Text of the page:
Survivors include his wife, Donna, of Bethesda; three children, Diane Hollowell of Derwood, Md., Jeffrey Monroe Wilson of Bethesda and Bruce T. Wilson of Santa Fe, N.M.; a brother, Robert, of Appleton, Wis.; two sisters, Helen Wilson of Racine, Wis., and Jane Hannan of Kenosha; and four grandchildren.


Auditor, Alexandria Volunteer

M. Raymond Miller, 85, a retired federal contracts auditor who was active as a volunteer in Alexandria, died of Parkinson's disease and heart ailments Jan. 30 at Alexandria Hospital.

Mr. Miller retired 20 years ago from the Department of Housing and Urban Development, where he worked in the Federal Housing Administration. A federal contracts auditor for nearly 30 years, he previously worked for the General Accounting Office.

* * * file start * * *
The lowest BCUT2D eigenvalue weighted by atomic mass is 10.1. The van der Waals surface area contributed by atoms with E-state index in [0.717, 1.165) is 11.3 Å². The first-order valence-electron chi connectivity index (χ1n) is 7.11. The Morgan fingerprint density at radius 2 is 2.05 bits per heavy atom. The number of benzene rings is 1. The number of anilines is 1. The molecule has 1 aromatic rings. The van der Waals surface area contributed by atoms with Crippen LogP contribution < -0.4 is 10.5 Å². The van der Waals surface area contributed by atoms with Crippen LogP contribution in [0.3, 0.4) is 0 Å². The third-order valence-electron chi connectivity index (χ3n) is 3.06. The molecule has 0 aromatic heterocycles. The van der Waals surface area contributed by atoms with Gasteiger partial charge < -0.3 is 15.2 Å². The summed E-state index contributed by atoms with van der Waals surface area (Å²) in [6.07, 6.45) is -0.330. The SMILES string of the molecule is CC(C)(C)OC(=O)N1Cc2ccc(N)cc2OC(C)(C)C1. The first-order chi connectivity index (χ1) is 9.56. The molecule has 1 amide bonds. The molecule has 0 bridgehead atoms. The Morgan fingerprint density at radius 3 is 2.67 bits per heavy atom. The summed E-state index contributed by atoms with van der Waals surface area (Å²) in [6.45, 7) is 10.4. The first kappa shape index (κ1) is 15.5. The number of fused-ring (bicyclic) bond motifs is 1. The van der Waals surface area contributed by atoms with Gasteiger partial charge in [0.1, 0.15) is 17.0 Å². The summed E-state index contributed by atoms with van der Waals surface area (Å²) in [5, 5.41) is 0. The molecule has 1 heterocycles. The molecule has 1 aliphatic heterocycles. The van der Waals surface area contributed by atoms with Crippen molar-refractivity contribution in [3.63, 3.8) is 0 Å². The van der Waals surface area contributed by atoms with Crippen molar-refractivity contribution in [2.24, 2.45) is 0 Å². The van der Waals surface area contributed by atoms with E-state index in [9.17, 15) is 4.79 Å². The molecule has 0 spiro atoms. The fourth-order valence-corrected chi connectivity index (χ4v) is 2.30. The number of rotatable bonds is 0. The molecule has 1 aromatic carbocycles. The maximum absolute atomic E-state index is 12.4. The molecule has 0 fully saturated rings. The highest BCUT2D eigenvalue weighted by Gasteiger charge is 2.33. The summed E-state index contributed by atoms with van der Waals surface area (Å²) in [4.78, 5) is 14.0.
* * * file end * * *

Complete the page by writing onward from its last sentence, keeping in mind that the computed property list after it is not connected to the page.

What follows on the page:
He was a native of Richmond and attended Richmond Polytechnic Institute. He worked in Richmond as a certified public accountant during the 1930s, and served with the Army Air Corps during World War II. He came to Washington in 1943 as a lieutenant colonel assigned to the Renegotiation Board.

Mr. Miller was a past member of the vestry of Christ Church in Alexandria. He also had served as a volunteer director, treasurer and financial adviser to Alexandria Hospital and was treasurer of the Alexandria Association, a historical preservation group.

He was a member for 40 years of the Little Theatre of Alexandria, serving until his death as chairman of the board of the theater's financial trustees, and was a volunteer for 20 years with Meals on Wheels. He also belonged to the Church of the Resurrection.